How to Replace a Concrete Driveway Wooden Spacer. Wooden spacers were commonly used as control joints for concrete driveways. The spacers helped break up the concrete into smaller slabs that were less likely to crack. While this method often ensures that the concrete will last for many years, the wooden spacers themselves may rot over time. If your driveway has a wooden spacer that has rotted out, it's time to replace it.
Things You'll Need
2-by-2 wood planks
12-inch-long 3/8-inch carriage bolts
Electric drill and bits
Hand saw or electric saw
Go through your driveway and examine the condition of each wooden spacer. If one wooden spacer is rotted out, it's likely the others will be too.
Remove the rotted out wooden spacers and measure them for length. You'll need to add up the length of the bad wooden spacers to determine how much new wood you need to buy.
Measure the spaces between the concrete slabs to determine what size wood planks you need. In older homes, 2-by-4 planks were commonplace, but you can replace them with 2-by-2 planks.
Purchase one 2-by-2 plank and see how it will fit into the concrete spaces before you order the entire amount of lumber you will need.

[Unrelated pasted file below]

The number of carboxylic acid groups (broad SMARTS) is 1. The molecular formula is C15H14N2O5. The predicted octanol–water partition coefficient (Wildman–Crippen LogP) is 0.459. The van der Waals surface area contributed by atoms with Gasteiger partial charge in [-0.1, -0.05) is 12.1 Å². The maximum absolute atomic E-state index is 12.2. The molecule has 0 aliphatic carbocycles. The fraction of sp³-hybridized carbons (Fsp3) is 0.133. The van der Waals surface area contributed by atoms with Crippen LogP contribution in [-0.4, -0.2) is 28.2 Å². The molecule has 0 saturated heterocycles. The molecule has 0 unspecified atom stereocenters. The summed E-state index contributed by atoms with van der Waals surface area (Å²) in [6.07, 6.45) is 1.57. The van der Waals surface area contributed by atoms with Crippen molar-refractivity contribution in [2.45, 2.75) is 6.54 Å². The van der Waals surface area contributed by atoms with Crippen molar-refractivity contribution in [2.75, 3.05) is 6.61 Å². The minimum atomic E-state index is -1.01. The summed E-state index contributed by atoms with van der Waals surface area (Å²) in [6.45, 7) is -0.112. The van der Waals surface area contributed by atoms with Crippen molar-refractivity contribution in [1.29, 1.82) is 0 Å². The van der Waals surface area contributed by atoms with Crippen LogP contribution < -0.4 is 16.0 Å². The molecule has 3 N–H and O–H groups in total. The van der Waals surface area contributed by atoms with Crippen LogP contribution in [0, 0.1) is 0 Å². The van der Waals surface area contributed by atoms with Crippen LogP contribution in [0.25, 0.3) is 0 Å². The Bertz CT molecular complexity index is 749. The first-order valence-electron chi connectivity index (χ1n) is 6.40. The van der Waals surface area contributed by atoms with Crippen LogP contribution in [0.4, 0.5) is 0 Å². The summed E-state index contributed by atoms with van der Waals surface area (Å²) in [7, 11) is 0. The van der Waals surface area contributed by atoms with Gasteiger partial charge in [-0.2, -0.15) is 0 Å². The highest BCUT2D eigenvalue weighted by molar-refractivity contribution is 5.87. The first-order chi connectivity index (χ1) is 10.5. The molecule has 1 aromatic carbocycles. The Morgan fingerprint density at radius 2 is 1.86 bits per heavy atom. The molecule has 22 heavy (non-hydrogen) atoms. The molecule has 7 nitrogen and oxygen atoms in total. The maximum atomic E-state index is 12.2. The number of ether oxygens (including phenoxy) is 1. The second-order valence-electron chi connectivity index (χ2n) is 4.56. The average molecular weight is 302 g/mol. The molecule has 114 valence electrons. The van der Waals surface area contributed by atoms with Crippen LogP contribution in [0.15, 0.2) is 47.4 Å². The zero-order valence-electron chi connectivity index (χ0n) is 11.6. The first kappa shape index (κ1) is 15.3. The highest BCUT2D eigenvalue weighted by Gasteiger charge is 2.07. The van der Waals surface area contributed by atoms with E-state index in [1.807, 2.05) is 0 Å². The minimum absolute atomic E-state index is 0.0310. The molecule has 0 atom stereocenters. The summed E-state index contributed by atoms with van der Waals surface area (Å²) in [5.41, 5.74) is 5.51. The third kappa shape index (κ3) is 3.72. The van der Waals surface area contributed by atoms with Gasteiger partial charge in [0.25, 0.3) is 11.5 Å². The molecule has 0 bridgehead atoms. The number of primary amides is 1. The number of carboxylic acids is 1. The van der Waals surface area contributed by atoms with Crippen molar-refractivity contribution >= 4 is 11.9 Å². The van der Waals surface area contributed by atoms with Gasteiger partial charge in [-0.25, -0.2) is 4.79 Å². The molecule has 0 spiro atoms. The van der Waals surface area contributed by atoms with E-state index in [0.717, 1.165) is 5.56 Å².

Spread an approximately 2-inch layer of dirt into the concrete spaces to build up the bottom of the space to compensate for using thinner wooden spacers.
Cut 2-by-2 wooden planks to size to replace all of the spacers you removed.
Drill holes through the planks at 4-foot intervals to accommodate the carriage bolts.
Nail carriage bolts through the holes and deep into the ground using a sledgehammer. These bolts will keep the wood anchored to the ground.
Fill the gaps between the concrete slabs and the new wooden spacers with concrete filler to protect the driveway from water penetration.
If you are replacing a very old wooden spacer, you may have to get rough lumber cut to fit in its place. The dimensions of pre-cut lumber these days are different than they were in the old days, so there may be a discrepancy. Choose carriage bolts that are treaded all the way to the head. The threads grab onto the wood securely.
Choose lumbar with straight grain to decrease the likelihood that it will warp or bend. If you feel as if a board will want to bend, place the concave side down.